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Common threads

sewing ladies

Barb Levy, right, regales TigerPlace residents with bawdy jokes. Photo by Nicholas Benner.

Stitching almost seems secondary during the sewing circle at TigerPlace, a 33-unit retirement community in Columbia affiliated with MU’s Sinclair School of Nursing.

One summer afternoon finds several residents gossiping and giggling as they gather in the central sitting room to stuff batting into fleece cats. Volunteer Barb Levy reads randy jokes printed off the Internet while volunteer Gerri Moore passes out thick slices of chocolate truffle loaf and an attendant distributes steaming coffee.

Resident Deena Crow, wielding pinking shears, notices the group is missing a regular participant and dispatches a staff member to fetch her.

Nursing Professor Marilyn Rantz, who launched the sewing circle in 2006, acts as the group’s ringleader. She keeps several projects rolling simultaneously and interjects the occasional story, prompting more peals of laughter.

The stuffed cats are destined for Pascale’s Pals, a nonprofit organization that supplies comfort items for young patients at the University’s Children’s Hospital. Besides the cats, this afternoon’s project is to finish a teddy bear cut from the favorite shirt of a recently deceased TigerPlace resident, along with two fur bears for nursing Dean Rose Porter. Sewing circle members crafted these bears for Porter’s grandchildren from a mink coat that belonged to Porter’s mother. Another of their bears recently fetched $300 at a fundraising auction for MU’s College of Veterinary Medicine.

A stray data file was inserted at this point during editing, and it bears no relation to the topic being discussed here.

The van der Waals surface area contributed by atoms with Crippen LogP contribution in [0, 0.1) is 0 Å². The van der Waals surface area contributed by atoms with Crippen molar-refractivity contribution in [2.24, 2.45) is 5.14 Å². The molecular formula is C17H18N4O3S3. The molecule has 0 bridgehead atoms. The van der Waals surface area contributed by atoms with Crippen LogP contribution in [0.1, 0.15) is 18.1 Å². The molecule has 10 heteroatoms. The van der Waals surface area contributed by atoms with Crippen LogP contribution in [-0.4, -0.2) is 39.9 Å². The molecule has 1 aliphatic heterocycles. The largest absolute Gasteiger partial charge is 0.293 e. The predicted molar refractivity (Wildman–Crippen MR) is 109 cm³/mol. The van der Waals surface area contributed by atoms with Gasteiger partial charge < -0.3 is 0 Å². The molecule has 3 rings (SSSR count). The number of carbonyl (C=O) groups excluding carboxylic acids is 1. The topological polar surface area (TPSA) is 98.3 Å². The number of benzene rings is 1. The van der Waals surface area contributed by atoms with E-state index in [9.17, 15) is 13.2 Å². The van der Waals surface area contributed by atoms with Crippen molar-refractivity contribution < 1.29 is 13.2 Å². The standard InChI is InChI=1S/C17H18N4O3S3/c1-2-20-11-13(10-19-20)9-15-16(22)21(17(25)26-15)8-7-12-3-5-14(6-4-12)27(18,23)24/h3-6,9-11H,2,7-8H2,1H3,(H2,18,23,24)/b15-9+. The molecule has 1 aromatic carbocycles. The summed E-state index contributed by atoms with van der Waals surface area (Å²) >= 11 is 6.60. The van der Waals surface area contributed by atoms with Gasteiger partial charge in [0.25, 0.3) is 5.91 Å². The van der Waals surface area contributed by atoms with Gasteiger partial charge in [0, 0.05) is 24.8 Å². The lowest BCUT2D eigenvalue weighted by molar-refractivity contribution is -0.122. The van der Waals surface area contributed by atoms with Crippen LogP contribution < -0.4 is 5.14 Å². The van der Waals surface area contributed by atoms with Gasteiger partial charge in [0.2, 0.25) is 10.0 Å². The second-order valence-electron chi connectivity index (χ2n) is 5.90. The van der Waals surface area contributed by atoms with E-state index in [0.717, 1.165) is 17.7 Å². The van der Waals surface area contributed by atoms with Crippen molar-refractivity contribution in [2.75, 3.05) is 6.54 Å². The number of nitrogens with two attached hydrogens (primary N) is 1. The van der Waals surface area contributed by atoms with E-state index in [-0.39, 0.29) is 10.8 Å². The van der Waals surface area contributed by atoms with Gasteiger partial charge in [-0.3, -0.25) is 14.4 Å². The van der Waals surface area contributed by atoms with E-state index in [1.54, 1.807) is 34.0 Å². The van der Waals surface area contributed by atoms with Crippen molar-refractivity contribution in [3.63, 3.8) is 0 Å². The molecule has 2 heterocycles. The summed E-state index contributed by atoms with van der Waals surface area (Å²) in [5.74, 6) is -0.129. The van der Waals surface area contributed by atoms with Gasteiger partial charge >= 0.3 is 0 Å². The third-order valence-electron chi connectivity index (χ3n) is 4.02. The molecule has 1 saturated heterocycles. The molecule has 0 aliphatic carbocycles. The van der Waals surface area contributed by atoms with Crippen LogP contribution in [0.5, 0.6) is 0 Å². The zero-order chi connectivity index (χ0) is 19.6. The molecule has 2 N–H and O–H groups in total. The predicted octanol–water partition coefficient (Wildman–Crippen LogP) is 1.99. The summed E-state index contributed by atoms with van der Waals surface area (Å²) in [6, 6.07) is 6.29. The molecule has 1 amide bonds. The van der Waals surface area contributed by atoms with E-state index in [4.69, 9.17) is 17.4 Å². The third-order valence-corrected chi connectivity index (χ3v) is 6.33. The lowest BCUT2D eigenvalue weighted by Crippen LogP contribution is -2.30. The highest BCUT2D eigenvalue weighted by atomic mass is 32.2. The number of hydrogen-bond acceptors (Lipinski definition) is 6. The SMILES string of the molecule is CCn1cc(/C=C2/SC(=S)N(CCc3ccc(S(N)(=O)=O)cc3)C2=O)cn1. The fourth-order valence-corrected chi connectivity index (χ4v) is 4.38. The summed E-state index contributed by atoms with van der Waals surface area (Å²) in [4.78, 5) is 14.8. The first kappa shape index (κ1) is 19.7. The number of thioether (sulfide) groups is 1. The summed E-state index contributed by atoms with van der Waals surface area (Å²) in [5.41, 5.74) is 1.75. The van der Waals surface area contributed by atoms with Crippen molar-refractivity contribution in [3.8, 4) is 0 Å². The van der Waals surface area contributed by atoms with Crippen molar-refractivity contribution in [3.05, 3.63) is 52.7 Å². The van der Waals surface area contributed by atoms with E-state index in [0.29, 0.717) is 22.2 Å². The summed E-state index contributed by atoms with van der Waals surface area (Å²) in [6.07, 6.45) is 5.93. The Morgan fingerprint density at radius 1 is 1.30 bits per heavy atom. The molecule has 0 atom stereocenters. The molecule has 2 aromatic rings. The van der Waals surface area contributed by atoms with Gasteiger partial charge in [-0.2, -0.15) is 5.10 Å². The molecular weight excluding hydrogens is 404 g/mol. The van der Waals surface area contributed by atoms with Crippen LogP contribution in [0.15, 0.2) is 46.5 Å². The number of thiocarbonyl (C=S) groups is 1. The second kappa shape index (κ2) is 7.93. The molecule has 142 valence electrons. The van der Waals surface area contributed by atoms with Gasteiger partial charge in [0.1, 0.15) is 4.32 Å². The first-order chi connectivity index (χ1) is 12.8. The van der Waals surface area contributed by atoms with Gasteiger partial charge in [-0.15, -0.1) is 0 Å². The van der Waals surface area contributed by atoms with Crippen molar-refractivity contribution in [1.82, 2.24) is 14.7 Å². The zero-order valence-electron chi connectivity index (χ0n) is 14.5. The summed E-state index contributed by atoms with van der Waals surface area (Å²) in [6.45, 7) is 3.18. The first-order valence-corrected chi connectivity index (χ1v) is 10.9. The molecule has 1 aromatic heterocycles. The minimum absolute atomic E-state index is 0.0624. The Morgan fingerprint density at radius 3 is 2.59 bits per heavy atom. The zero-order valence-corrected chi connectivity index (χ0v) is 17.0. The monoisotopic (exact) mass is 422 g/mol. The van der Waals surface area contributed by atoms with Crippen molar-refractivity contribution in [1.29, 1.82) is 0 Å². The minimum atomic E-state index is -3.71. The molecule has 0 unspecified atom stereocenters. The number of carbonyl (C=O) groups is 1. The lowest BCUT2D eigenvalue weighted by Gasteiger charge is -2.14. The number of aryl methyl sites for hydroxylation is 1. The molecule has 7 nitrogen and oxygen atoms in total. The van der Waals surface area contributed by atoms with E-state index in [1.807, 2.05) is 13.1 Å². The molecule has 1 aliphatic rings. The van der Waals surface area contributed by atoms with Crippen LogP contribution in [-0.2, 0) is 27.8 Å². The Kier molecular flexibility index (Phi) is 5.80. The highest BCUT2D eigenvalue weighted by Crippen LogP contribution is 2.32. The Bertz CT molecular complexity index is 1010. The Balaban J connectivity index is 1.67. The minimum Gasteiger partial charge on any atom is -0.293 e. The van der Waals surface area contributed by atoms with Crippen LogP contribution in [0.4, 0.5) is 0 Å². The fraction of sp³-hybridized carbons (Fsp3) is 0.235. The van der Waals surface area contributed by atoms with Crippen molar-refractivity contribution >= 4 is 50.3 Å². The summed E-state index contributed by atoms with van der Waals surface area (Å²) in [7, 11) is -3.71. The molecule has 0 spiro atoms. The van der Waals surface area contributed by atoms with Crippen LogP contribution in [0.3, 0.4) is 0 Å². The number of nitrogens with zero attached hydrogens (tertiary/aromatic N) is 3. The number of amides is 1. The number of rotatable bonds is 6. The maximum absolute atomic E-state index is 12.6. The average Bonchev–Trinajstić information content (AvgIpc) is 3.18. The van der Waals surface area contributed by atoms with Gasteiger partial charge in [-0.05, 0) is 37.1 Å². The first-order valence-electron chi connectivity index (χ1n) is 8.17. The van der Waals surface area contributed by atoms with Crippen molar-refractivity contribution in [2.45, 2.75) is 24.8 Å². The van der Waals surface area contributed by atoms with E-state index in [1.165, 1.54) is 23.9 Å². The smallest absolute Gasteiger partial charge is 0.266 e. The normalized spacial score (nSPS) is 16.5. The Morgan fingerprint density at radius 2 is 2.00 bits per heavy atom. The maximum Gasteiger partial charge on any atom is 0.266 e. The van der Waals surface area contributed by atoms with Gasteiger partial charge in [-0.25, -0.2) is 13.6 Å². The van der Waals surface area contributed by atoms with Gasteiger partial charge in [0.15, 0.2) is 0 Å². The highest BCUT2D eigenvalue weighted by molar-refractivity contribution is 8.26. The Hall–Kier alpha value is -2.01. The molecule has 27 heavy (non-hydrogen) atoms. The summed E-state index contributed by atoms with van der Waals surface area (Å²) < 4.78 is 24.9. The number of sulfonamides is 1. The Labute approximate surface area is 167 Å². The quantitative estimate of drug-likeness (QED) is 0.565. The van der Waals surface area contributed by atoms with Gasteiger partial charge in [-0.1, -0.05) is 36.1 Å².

Resident Dorothy Trotter, the missing seamstress, shows up. She had nodded off while watching a St. Louis Cardinals game but is eager to show off a sack of donated scraps she will patch into quilts for sick children. She unfurls a baby quilt decorated with cats. She has been sewing its binding by hand. “It’s a lot of stitching,” Trotter says cheerfully, “but what else do I have to do?”

Rantz digs through a bag of plastic safety eyes and noses, then settles in to sew jointed bear limbs with a curved needle, using a hemostat to tug the needle through the thick material.

Amid the bustle and bawdy language, one resident sits quietly wearing a faint smile, with a mound of polyester fluff and her pocketbook on her lap, while another resident rolls by in a wheelchair and wags a finger at the giggling group. “I could hear you all the way down in my room.”